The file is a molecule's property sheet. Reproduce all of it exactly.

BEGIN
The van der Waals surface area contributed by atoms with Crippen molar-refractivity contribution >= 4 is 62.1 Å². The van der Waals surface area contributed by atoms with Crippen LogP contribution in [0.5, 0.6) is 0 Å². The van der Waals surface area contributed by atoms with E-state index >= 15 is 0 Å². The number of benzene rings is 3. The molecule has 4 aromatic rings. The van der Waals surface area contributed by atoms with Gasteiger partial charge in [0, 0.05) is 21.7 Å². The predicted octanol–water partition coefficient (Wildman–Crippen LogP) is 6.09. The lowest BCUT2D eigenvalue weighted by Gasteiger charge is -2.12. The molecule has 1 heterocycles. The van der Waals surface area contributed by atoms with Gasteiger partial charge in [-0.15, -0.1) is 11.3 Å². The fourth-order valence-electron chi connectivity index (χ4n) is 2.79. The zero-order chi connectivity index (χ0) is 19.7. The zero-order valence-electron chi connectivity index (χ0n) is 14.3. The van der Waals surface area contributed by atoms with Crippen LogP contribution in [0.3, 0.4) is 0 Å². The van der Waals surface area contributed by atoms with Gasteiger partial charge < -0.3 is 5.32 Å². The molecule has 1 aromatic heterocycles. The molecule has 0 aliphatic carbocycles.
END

The van der Waals surface area contributed by atoms with Crippen molar-refractivity contribution >= 4 is 62.1 Å². The van der Waals surface area contributed by atoms with Crippen LogP contribution in [0.5, 0.6) is 0 Å². The van der Waals surface area contributed by atoms with E-state index >= 15 is 0 Å². The number of benzene rings is 3. The molecule has 4 aromatic rings. The van der Waals surface area contributed by atoms with Gasteiger partial charge in [0, 0.05) is 21.7 Å². The predicted octanol–water partition coefficient (Wildman–Crippen LogP) is 6.09. The lowest BCUT2D eigenvalue weighted by Gasteiger charge is -2.12. The molecule has 1 heterocycles. The van der Waals surface area contributed by atoms with Gasteiger partial charge in [-0.15, -0.1) is 11.3 Å². The fourth-order valence-electron chi connectivity index (χ4n) is 2.79. The zero-order chi connectivity index (χ0) is 19.7. The zero-order valence-electron chi connectivity index (χ0n) is 14.3. The van der Waals surface area contributed by atoms with Crippen LogP contribution in [0.3, 0.4) is 0 Å². The van der Waals surface area contributed by atoms with Gasteiger partial charge < -0.3 is 5.32 Å². The molecule has 1 aromatic heterocycles. The molecule has 0 aliphatic carbocycles.